In a previous post, I was discussing a way to publish an npm package to the public npm registry. A big prerequisite for that to work is that you have previously logged in to the CI server in order to authenticate against npm. But we can also fix that manual step and integrate it in the build.
When you login to npm, a file
.npmrc is generated and stored in your home directory. This file contains an authentication token. We’re going to login to a regular developer’s machine, generate that authentication token and then store it CI as a parameter. Defining a parameter in CI is something that typically requires far less privileges compared to a full shell login to the CI server itself.
First, login to npm with the
npm login command. It goes like this typically:
$ npm login Username: john.doe Password: ******** Email: (this IS public) email@example.com Logged in as john.doe on https://registry.npmjs.org/.
This generates the file we need,
.npmrc, which looks like this:
$ cat .npmrc //registry.npmjs.org/:_authToken=xxxxxxxx-xxxx-xxxx-xxxx-xxxxxxxxxxxx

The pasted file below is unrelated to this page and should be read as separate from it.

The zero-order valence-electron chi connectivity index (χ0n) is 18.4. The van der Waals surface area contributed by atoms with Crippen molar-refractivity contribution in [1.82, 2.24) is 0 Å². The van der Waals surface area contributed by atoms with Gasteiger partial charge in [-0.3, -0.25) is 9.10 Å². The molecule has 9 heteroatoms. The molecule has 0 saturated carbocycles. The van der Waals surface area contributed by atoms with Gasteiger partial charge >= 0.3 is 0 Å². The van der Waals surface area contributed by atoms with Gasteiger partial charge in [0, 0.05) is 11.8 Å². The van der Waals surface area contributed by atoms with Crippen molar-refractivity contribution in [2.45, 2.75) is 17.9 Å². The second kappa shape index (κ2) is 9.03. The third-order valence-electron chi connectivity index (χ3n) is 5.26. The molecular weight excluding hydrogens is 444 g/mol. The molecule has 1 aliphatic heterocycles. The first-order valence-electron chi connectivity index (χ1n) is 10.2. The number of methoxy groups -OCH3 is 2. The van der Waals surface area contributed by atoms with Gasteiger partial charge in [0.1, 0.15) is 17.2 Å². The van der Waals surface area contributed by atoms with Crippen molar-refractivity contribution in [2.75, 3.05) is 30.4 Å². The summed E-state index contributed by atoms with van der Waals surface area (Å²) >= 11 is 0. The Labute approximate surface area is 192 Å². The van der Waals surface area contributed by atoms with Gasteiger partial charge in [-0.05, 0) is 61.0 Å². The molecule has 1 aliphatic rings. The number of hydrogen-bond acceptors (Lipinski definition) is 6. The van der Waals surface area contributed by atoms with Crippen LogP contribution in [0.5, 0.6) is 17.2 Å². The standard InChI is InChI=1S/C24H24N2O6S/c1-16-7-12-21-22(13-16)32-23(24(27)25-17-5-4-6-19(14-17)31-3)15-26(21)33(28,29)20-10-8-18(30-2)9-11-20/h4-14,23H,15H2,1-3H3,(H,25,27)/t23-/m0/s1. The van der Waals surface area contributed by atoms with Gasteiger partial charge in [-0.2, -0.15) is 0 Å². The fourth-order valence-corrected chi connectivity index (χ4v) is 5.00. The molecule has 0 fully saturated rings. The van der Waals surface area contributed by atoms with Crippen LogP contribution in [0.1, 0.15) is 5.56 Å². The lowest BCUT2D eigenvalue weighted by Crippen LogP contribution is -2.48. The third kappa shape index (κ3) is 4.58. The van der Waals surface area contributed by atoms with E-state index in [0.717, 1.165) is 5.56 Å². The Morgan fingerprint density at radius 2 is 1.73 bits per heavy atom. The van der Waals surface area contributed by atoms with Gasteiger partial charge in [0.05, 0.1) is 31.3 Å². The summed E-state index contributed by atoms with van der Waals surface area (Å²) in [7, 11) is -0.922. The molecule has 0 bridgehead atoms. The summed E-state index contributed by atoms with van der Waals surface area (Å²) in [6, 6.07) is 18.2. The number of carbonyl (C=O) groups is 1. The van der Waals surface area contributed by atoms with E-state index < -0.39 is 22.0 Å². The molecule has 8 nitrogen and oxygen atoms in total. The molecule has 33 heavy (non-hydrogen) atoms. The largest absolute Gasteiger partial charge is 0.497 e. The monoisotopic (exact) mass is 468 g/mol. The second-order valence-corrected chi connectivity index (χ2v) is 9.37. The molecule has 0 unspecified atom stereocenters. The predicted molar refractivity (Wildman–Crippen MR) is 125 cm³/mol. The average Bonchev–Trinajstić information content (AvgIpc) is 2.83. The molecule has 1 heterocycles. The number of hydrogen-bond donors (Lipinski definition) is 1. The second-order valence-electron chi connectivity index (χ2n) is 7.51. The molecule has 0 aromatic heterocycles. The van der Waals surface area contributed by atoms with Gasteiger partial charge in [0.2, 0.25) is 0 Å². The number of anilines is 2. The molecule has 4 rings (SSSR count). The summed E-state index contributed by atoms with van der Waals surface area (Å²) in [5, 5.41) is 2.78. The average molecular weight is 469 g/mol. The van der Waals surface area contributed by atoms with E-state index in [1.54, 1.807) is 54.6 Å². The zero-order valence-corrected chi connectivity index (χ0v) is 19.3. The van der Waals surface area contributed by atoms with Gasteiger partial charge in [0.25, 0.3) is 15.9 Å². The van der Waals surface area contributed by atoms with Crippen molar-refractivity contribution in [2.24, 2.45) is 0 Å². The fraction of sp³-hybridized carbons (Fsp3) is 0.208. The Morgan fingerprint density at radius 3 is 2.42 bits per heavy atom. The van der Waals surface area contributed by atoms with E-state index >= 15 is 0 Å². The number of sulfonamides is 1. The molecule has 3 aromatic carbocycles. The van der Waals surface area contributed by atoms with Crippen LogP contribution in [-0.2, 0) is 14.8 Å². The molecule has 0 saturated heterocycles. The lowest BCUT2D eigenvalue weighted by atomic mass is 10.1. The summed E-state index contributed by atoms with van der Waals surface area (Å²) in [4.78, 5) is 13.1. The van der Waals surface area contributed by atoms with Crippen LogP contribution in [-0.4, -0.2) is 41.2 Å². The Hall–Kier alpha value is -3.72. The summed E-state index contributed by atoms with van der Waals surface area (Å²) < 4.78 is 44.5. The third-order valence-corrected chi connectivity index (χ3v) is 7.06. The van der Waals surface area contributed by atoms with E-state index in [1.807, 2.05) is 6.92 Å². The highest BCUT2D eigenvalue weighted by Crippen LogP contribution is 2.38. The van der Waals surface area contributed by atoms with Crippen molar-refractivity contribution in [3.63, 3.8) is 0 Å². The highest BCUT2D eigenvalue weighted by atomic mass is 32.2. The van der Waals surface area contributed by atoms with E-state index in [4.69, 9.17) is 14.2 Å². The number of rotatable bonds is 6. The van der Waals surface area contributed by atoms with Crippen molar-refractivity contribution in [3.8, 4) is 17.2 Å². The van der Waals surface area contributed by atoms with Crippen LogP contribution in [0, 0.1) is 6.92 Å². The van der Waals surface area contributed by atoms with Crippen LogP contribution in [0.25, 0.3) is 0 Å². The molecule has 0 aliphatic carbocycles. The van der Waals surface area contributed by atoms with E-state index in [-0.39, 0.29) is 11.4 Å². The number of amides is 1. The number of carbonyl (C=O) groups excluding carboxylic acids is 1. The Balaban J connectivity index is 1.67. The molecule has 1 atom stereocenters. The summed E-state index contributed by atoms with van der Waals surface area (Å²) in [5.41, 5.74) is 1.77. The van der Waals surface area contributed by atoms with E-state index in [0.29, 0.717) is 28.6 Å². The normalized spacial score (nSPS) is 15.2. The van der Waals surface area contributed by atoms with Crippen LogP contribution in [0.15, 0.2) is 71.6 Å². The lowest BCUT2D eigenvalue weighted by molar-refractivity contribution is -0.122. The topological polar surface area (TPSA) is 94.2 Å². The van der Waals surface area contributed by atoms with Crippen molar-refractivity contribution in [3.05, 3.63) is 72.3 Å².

The authentication token is basically a GUID that npm provides. If this file is present on another machine (e.g. the CI server), then you can publish to npm from that machine. This token should be therefore treated as a password, as far as security is concerned.
You don’t even need access to the CI server or bother your OPS with that. Since the file format is very simple and straightforward, you can generate it on the fly during the build. Implement a build step that consists of this simple bash script:
#!/bin/bash cat < .npmrc //registry.npmjs.org/:_authToken=$NPM_AUTH_TOKEN EOF
This script generates the
.npmrc file, using the environment variable
NPM_AUTH_TOKEN. All you have to do now is to define that environment variable in your build configuration.